Icelandic composer Hildur Guðnadóttir continues her remarkable winning streak with Joker (she also composed for Sicario: Day of the Soldado, and the miniseries Chernobyl); her award-winning score is perfection. The movie's morose central theme, played on a cello, is exceptionally moody, and immaculately complements the visuals and performances. Other music choices also augment Phillips' vision, including recurring use of Frank Sinatra's "That's Life" which effectively underscores the movie's themes. Another scene sees Arthur - in full Joker make-up and costume - dancing to the tune of Gary Glitter's "Rock and Roll Part 2," a controversial decision considering the singer's sordid criminal history. However, the song gives the important scene an even more uncomfortable undertone, and suits the moment perfectly.

Without the risk of hyperbole, Phoenix delivers the greatest performance ever witnessed in the history of cinema. It's a transformative performance, for which Phoenix lost unhealthy amounts of weight through an emaciating diet. As a result, it is often easy to forget that Phoenix is on-screen - he truly becomes Joker, disappearing into the character. Furthermore, Phoenix does not espouse a faux voice, instead precisely controlling the temperament and rhythm of his dialogue delivery, in addition to losing himself in the physicality of the character, which renders him utterly chilling and enthralling. Phillips lingers on Arthur's unnerving, sickly laugh when he loses control, appropriately making certain scenes and moments feel uncomfortable. In addition, Phillips maintained spontaneity during filming, giving Phoenix the freedom to change his movements and actions between takes, depending on how he felt. Fortunately, the supporting cast ably holds their own alongside Phoenix, with De Niro, in particular, making a great impression as Murray Franklin. De Niro portrayed a down-on-his-luck, small-time comedian in Scorsese's The King of Comedy, which makes it all the more interesting to see him now playing a famous talk show host whom somebody aspires to meet.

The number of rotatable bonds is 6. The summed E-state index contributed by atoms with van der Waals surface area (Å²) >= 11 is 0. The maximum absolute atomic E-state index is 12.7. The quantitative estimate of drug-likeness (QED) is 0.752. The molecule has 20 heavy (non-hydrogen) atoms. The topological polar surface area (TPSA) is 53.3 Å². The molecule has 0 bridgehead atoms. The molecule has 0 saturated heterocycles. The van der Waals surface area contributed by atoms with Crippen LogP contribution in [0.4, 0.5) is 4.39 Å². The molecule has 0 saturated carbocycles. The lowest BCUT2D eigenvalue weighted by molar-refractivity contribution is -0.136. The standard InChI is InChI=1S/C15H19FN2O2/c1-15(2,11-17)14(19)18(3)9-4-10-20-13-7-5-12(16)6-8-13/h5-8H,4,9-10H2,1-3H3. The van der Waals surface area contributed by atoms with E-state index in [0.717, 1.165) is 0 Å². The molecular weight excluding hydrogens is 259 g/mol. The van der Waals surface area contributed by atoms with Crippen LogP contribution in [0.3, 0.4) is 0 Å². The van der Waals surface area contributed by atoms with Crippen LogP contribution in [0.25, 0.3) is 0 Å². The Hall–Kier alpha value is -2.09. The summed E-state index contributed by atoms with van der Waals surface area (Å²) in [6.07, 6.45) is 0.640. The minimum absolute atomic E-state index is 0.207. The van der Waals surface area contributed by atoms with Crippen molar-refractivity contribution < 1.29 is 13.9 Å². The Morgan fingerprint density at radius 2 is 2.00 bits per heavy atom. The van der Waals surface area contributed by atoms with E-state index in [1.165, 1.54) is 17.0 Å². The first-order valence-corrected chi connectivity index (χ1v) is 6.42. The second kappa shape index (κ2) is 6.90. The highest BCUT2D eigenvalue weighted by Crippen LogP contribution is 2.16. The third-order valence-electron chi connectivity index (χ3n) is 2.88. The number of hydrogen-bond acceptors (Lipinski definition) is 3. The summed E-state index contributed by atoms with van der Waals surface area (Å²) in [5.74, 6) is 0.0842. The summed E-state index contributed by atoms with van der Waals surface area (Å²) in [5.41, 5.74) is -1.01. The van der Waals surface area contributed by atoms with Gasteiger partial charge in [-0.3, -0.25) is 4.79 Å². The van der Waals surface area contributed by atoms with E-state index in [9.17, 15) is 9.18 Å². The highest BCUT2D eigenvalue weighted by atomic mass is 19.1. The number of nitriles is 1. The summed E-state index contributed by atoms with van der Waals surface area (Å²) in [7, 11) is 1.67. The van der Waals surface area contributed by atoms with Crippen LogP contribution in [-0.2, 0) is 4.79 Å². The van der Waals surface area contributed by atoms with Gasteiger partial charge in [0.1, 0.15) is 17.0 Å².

Joker is rare, lightning-in-a-bottle cinema, in terms of both the outstanding craftsmanship and the outrage-heavy online reception, with media scrutiny ultimately helping to catapult the movie to a worldwide box office gross exceeding one billion dollars (the first R-rated film to cross that threshold). Individual mileage will vary depending on your expectations, as well as your tolerance for the type of vicious violence Joker contains. Indeed, not everybody will take to Phillips' bleak vision, but there is no denying the power of Phoenix's performance, the grim yet captivating storytelling, or the immaculate technical presentation. Joker adds complex and disconcerting layers to the titular character's legacy without diminishing his mysterious aura, and culminates with a shocking, edge-of-your-seat finale which is not easy to forget.


Added by PvtCaboose91
1 week ago on 14 January 2020 17:56